Thomas Vassiliades has been named CEO of BiVACOR, and he replaces the company's founder, Daniel Timms, in the position. BiVACOR is on track to head toward human clinical trials and commercialization, and Vassiliades is tasked with leading the way.

Vassiliades has over 30 years of experience within the medical device industry as well as cardiothoracic surgery. He was most recently the general manager of the surgery and heart failure business at Abiomed and held several leadership roles at Medtronic. Dr. Vassiliades received his MD from the University of North Carolina, and his MBA was achieved with distinction at Emory University.

“I am excited and honored to join the BiVACOR team, working closely with Daniel and the entire team as we look forward to bringing this life-changing technology to the market,” says Dr. Vassiliades in the release. “Throughout my career, I’ve been guided by the goal of bringing innovative cardiovascular therapies to the market to improve patient care and outcomes – providing solutions for those that don’t have one. BiVACOR is uniquely well-positioned to provide long-term therapy for patients with severe biventricular heart failure.” Click here to read more.

Katie Mehnert, CEO and founder of ALLY Energy

Katie Mehnert joins the Houston Innovators Podcast to discuss the future of energy amid a pandemic, climate change, the Great Resignation, and more. Photo via Katie Mehnert

Katie Mehnert started ALLY Energy — originally founded as Pink Petro — to move forward DEI initiatives, and she says she started with building an audience first and foremost, but now the technology part of the platform has fallen into place too. Last summer, ALLY Energy acquired Clean Energy Social, which meant doubling its community while also onboarding new technology. On the episode, Mehnert reveals that this new website and platform is now up and running.

"We launched the integrated product a few weeks back," Mehnert says. "The whole goal was to move away from technology that wasn't serving us."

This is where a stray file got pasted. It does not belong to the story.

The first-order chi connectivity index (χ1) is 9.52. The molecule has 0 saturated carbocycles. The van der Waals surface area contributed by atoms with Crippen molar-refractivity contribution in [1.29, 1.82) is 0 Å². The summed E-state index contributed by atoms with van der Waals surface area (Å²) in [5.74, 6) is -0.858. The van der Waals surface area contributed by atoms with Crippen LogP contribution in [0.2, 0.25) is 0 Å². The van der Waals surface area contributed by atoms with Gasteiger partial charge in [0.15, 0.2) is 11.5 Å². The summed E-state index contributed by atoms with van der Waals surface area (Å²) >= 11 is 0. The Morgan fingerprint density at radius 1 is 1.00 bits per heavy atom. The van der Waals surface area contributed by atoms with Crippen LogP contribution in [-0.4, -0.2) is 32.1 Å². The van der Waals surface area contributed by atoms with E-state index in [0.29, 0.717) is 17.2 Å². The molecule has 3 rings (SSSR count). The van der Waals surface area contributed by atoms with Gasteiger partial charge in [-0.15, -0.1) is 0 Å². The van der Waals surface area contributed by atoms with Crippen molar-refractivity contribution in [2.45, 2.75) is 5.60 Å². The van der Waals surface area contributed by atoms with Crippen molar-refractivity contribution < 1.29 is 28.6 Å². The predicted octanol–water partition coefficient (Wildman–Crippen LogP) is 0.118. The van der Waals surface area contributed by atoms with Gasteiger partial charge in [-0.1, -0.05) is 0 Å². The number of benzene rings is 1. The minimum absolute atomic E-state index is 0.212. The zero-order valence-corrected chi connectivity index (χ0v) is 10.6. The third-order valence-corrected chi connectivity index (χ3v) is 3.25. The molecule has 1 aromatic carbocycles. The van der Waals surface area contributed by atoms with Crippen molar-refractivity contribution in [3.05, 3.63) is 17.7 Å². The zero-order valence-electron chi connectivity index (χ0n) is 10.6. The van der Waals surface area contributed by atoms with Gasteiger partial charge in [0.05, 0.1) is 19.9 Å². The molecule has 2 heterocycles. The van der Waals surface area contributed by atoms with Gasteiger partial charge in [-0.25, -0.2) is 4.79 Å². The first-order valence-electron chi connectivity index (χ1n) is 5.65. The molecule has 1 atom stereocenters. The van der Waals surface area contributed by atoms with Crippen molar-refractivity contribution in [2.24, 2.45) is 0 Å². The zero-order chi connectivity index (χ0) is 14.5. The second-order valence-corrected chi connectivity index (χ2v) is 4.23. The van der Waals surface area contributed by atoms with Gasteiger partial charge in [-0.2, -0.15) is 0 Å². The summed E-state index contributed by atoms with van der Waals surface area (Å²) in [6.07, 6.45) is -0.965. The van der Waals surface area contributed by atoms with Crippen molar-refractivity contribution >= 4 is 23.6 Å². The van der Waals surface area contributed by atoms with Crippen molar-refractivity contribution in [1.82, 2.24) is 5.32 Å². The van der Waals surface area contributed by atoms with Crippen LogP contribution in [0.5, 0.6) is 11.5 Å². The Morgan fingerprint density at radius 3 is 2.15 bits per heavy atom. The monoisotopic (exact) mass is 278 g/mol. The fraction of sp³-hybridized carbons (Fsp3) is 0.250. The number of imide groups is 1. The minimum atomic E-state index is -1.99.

Now, moving into the new year, Mehnert is building the team the company needs. She says she hopes to grow ALLY from two employees to 10 by the end of the year and is looking for personnel within customer support, product developers, and sales and service. While ALLY is revenue generating, she also hopes to fundraise to further support scaling. Click here to read more.

Don Whaley, president at OhmConnect Texas

Texas is about a month away from the anniversary of Winter Storm Uri — would the state fair better if it saw a repeat in 2022? Photo courtesy

The state of Texas is about a month away from the one year anniversary of Winter Storm Uri — but is the state better prepared this winter season? Don Whaley, president at OhmConnect Texas, looked at where the state is now versus then in a guest column for InnovationMap.

"Governor Abbott has gone on record guaranteeing that the lights will stay on this winter, and I am inclined to agree. With the reinforcement of our fuel systems being mandated by the Railroad Commission, 2023 to 2025 should receive the same guarantee," he writes. "Beyond that, as the demand for electricity in Texas continues to grow, we will need to rely on the initiatives under consideration by the PUCT to attract investment and innovation in new, dispatchable generation and flexible demand solutions to ensure long-term stability in the ERCOT market.

Whaley has worked for over 40 years in the natural gas, electricity, and renewables industries, with specific experience in deregulated markets across the U.S. and Canada. He founded Direct Energy Texas and served as its president during the early years of deregulation. Click here to read more.